The Collaboration versus Employment Conundrum

Charlene OHanlon

Ever since the economy spiraled downward, companies have cut their workforces to the bone, trimming costs to stay lithe or, in some cases, afloat. Two-plus years later, the economy is starting to show signs of rebound, yet new jobs remain elusive. A recent study from the IT services firm Avanade may shed some light on why that is, much to the chagrin of those still unemployed.

The study, which polled 538 C-level executives on their IT plans, finds that more are turning to collaboration tools to boost productivity. In fact, a whopping 92 percent report their company's rate of technology adoption has remained steady or increased. In addition, 75 percent said their company planned to increase spending on communications and collaboration technologies.

The study didn't come right out and say it, but it doesn't take a degree from MIT to read between the lines: those new technologies companies are adopting at such a steady pace are there to replace the folks who got laid off-and to enable those who didn't get the ax do their jobs better. Unfortunately, it also signals that if these productivity tools work as advertised, those jobs are never coming back.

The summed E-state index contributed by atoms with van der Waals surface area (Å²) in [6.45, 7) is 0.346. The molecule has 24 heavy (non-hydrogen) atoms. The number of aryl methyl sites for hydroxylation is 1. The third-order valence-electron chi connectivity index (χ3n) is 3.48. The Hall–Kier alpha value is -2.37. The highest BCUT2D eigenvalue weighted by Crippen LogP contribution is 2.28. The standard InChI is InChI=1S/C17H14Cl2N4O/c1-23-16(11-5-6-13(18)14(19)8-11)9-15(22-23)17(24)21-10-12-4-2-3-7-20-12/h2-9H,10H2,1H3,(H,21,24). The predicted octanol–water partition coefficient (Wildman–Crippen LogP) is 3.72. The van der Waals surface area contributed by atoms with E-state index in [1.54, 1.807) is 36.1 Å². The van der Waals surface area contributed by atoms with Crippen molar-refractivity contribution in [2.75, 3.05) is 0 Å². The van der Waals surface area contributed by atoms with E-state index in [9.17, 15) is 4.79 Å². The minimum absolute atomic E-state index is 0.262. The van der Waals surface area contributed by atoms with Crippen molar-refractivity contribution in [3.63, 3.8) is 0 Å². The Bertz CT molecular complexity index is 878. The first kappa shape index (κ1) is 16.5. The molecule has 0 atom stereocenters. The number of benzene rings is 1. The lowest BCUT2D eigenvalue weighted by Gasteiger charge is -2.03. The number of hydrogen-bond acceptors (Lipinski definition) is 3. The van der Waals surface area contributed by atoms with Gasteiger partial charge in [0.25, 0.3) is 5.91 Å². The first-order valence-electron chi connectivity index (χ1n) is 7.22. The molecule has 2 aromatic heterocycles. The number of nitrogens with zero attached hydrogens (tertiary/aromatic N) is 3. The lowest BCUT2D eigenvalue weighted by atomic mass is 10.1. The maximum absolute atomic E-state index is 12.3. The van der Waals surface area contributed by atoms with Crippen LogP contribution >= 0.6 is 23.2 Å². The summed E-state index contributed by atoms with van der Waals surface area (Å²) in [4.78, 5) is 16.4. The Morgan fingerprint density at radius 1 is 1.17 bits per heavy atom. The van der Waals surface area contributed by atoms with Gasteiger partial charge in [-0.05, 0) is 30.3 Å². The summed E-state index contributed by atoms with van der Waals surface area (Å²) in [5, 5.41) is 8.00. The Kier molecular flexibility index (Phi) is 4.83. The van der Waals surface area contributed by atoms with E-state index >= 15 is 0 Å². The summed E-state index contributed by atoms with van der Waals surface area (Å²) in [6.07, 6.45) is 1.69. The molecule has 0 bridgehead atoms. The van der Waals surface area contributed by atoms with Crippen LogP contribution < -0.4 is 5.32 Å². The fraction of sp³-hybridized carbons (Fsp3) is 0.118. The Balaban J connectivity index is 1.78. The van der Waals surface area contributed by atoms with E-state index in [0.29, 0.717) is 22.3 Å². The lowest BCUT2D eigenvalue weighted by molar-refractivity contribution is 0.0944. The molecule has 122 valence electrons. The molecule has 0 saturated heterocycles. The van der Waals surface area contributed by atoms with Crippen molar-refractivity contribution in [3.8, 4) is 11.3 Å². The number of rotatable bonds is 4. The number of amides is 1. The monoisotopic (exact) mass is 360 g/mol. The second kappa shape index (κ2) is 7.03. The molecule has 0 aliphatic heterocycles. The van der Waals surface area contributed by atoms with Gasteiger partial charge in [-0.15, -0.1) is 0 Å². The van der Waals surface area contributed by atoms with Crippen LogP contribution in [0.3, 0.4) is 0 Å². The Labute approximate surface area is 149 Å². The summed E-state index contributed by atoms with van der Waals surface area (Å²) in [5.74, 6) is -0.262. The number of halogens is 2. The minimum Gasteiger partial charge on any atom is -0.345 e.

I can understand why a company would choose technology over manpower. It's less expensive to buy and maintain a piece of technology than it is to pay a salary and benefits for 10, five or even two employees (depending on the technology, of course). But for some situations, humans are much better suited for a job than a piece of software could ever be.

I'm not advocating companies dismiss the idea of using collaborative technologies to further productivity. Quite the contrary; I believe in the power of collaboration tools. I don't, however, believe companies should look at these technologies as the panacea to an overworked, overwhelmed work force. In some cases, it's better to hire a few more bodies and redistribute the load.



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